From forgetfulness and trouble finishing a task to issues with poor organization, there are several common symptoms of ADHD, or attention deficit hyperactivity disorder, that manifest in children. However, while you are watching for these signs or if you have discussed these symptoms with your doctor, you might be surprised to learn there are uncommon signs of ADHD that can lead to a misdiagnosis.

Here are a few uncommon and surprising symptoms of ADHD in children.

Trouble Sleeping

Getting a good night's sleep is critical for kids to grow and succeed in school. If your child is having trouble falling asleep, staying asleep, having trouble staying away in class, or their grades are slipping, the issue could be ADHD. Many children with ADHD have problems maintaining a schedule, including a good sleep schedule.

Your child might lie down at night to rest but become distracted by a favorite toy or for older kids, their cellphone or laptop. If your child was recently diagnosed with ADHD and were prescribed a stimulant, it could be making it difficult for them to fall asleep. An undiagnosed ADHD patient who consumes sugar or caffeine before bed will also have issues with falling asleep and staying asleep as well.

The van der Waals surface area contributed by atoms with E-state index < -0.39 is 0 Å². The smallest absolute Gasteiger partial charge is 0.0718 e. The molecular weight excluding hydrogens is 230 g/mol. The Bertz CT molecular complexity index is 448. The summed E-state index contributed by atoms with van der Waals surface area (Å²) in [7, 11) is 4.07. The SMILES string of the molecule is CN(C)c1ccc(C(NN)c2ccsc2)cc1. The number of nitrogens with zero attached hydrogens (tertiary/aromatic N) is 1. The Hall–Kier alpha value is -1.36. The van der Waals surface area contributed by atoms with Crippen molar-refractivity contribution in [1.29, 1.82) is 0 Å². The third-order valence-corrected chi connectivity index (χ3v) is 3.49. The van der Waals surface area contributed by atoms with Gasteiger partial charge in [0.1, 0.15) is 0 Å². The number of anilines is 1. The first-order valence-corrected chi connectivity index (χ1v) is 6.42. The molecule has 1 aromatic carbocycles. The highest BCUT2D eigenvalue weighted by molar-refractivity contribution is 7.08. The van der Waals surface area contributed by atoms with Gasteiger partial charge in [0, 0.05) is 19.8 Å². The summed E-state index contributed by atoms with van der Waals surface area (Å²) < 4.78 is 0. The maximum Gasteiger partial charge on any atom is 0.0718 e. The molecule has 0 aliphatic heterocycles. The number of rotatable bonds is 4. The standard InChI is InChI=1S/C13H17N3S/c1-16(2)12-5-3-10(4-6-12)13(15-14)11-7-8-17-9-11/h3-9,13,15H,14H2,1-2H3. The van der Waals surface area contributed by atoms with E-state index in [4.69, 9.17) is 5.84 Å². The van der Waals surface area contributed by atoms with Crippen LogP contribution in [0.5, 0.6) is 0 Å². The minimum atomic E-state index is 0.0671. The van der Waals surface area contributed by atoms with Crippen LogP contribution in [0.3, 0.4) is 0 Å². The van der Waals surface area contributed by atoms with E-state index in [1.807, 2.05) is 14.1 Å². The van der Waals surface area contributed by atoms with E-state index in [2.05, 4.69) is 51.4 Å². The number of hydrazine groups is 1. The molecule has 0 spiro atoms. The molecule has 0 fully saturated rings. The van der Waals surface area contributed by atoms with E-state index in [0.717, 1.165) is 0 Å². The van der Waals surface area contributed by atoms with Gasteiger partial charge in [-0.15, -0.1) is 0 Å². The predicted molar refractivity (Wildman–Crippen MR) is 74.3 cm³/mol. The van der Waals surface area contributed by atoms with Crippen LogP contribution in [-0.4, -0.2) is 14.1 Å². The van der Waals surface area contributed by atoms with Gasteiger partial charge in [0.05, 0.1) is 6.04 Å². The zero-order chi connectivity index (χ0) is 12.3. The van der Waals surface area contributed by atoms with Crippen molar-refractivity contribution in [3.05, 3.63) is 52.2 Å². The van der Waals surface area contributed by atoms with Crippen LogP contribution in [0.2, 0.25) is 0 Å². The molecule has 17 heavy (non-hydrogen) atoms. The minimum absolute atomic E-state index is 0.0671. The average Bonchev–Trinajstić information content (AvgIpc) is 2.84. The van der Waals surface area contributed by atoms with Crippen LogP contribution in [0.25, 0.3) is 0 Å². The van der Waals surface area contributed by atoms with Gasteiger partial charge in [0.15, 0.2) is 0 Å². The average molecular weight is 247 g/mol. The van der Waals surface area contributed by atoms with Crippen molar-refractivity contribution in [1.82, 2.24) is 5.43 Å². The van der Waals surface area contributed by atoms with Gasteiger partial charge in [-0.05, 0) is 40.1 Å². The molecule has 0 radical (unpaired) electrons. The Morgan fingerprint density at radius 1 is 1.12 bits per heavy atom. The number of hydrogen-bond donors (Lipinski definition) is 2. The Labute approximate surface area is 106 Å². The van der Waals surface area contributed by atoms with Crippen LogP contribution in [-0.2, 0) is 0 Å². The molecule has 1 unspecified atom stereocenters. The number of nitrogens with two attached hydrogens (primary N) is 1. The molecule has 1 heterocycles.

Bruxism, another condition that is connected to childhood ADHD, at night can also be impacting your child's ability to get a good night's sleep.

Poor Short-Term Memory

If your child can easily recall the time they had ice cream for dinner several years ago but cannot remember to finish their homework or the chores you reminded them to complete a few minutes ago, the issue could be ADHD. Many children with undiagnosed ADHD often have trouble with their short-term memory.

Talk with your doctor to determine if your child's ability to remember to finish their homework, chores, or any information that was provided to them in the short term.

Anxiety and Depression

Finally, if your child is having mood swing or exhibiting some of the signs associated with anxiety and depression, such as a disinterest in hobbies or activities they once loved, trouble getting out of bed, or excessive worrying, the issue might be ADHD. Many children with ADHD have triggers that can change their mood very quickly. Talk to your doctor about the connection between ADHD and mood swings, depression, and anxiety.

From issues with short-term memory to mood swings, anxiety, and depression, there are several unexpected symptoms associated with adolescent ADHD. Contact a business like Associated Psychologists & Counselors to learn more.